Skip to main content

On the Path to a Doctorate – How Women Become Visible in Musical History

Clara Schumann
Photo : gemeinfrei
Clara Schumann

Clara Schumann (1819-1896) was not only one of the most famous pianists of her time. She was also a composer, teacher, and editor. She toured throughout Europe for over 60 years, also popularizing the works of her husband Robert Schumann. She later published his letters from his youth, and also edited his musical works over many years. During her lifetime, she performed her own compositions, including a piano concerto, songs, and chamber music, either herself or with her artist friends. She managed her husband’s estate and kept her extensive correspondence and diaries -- a treasure for researchers today. In the 20th century, her multifaceted artistic work was almost forgotten.

It was only through musicological women's and gender studies, which fundamentally changed the questions and perspectives of music historiography after the 1980s, that many female musicians became visible again. Instead of only examining the musical scores and considering compositions as central elements of music history, the social, historical and gender-specific conditions of making and performing music were examined. In addition to public concert halls, the focus shifted to private spaces; instead of the cult of genius, personal networks and the diversity of cultural activities were targeted to focus on female singers, instrumentalists, music writers, teachers, patrons, composers and salonnières. Archival work is often a central component of this research. In her dissertation, she is researching female musicians in Clara Schumann’s wider circle, including Henriette Grabau (1805-1852), singer and first teacher at the Leipzig Conservatory, and Pauline von Schätzel (1811-1882), singer at the Berlin Court Opera and composer. Their biographies are incomplete, sources such as diaries or manuscripts are missing or scattered in various archives.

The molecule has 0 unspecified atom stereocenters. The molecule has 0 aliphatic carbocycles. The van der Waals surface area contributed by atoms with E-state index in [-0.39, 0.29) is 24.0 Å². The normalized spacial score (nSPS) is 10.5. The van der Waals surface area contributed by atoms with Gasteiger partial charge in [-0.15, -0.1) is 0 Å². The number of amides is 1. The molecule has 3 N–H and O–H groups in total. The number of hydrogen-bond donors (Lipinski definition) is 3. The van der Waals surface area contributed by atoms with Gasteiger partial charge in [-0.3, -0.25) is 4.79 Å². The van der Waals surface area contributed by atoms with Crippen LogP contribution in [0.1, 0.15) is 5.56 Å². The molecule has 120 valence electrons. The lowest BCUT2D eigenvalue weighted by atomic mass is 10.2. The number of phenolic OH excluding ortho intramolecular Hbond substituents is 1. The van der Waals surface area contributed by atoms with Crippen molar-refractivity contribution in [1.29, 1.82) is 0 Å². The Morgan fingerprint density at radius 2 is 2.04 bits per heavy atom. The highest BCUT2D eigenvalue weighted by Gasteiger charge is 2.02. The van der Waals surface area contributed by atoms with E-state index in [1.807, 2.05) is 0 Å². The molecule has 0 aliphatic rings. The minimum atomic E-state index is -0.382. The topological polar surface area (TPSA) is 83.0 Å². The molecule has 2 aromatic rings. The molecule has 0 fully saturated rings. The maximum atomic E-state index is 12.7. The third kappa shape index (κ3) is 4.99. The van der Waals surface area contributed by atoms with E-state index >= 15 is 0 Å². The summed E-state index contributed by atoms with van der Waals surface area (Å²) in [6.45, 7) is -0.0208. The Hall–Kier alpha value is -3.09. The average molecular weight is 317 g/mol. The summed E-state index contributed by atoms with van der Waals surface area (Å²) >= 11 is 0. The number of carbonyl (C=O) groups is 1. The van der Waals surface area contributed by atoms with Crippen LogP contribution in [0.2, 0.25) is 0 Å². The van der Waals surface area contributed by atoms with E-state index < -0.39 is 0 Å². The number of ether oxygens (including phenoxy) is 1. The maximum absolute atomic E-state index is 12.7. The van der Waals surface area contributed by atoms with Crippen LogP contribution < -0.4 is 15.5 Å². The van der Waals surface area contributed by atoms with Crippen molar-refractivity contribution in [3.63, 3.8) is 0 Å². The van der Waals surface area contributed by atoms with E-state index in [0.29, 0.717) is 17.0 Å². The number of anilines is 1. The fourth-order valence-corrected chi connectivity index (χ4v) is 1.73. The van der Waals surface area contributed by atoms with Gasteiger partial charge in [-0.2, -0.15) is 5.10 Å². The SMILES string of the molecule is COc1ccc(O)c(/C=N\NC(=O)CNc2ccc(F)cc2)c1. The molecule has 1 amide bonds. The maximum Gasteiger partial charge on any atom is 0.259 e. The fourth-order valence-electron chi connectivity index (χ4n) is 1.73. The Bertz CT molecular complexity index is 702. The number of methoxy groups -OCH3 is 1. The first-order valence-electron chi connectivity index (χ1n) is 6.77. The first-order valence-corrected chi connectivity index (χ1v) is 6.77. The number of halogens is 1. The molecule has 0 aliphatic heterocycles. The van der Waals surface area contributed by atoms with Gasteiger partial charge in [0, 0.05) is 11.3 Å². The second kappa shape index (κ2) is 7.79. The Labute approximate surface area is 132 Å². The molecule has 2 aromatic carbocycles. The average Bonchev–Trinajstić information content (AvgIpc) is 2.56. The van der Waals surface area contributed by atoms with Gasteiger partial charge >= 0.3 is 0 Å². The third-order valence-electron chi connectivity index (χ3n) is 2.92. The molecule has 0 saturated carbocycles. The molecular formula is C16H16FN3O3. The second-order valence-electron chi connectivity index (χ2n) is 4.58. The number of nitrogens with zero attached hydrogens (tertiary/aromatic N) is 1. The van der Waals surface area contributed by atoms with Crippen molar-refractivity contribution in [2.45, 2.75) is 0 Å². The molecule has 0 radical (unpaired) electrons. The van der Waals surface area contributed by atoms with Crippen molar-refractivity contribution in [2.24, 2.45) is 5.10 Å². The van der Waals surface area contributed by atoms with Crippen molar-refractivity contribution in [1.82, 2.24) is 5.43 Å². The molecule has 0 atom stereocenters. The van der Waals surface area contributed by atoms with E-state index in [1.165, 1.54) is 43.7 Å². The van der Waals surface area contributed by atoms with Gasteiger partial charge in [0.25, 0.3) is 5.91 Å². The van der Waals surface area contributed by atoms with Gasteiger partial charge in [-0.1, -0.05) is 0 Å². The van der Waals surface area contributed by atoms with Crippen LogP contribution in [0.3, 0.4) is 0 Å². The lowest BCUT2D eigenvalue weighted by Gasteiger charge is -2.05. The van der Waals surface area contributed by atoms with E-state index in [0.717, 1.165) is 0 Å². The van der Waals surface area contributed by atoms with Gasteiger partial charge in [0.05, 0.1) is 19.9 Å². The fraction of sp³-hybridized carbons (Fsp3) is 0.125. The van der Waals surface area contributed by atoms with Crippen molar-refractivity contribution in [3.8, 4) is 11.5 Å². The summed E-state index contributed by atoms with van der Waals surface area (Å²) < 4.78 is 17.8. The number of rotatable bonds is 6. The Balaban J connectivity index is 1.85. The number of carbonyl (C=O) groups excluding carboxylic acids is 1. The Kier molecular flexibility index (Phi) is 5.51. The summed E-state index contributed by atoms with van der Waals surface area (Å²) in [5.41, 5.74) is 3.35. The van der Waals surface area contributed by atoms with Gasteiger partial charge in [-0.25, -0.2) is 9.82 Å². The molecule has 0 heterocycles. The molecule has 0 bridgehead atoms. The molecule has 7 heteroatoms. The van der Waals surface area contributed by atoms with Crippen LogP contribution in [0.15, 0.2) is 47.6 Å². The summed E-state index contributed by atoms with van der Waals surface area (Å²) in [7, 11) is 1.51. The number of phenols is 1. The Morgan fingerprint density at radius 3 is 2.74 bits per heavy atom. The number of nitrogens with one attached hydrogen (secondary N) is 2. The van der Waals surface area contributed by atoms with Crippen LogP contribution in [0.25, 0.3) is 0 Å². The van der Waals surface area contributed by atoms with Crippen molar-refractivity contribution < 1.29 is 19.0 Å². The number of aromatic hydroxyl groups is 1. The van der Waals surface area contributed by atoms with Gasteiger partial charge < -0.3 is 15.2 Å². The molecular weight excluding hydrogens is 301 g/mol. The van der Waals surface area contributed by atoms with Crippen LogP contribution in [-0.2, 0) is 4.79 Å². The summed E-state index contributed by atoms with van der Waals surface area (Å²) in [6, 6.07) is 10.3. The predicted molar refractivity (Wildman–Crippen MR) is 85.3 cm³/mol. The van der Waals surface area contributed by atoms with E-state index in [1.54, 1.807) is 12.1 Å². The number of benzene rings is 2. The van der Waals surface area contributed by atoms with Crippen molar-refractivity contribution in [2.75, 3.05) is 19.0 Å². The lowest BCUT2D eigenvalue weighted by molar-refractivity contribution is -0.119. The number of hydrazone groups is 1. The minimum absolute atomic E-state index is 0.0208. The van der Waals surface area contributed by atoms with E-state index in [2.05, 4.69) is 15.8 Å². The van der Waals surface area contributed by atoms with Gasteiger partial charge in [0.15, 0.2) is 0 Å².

That makes this research so appealing for me. “I have to be a detective and find unusual approaches. Discovering exciting sources raises many new questions. Discovering other women in musical history through the already well-researched musician Clara Schumann also means asking: Who is remembered (how), who has handed down sources, who has not, and why?”

The Researcher

Theresa Schlegel is writing her doctorate under the supervision of Prof. Christian Thorau about “Clara Schumann as a trail – Female Musicians and Gender Discourses in the 19th Century. Potentialities and Barriers”. The work is funded by a scholarship from the Brandenburg State Graduate Fund and the Gertrud Feiertag Scholarship of the Equal Opportunity Coordination Office of the University of Potsdam.
Email: theresa.schlegeluni-potsdamde


This text was published in the university magazine Portal Wissen - Eins 2024 „Bildung:digital“ (PDF).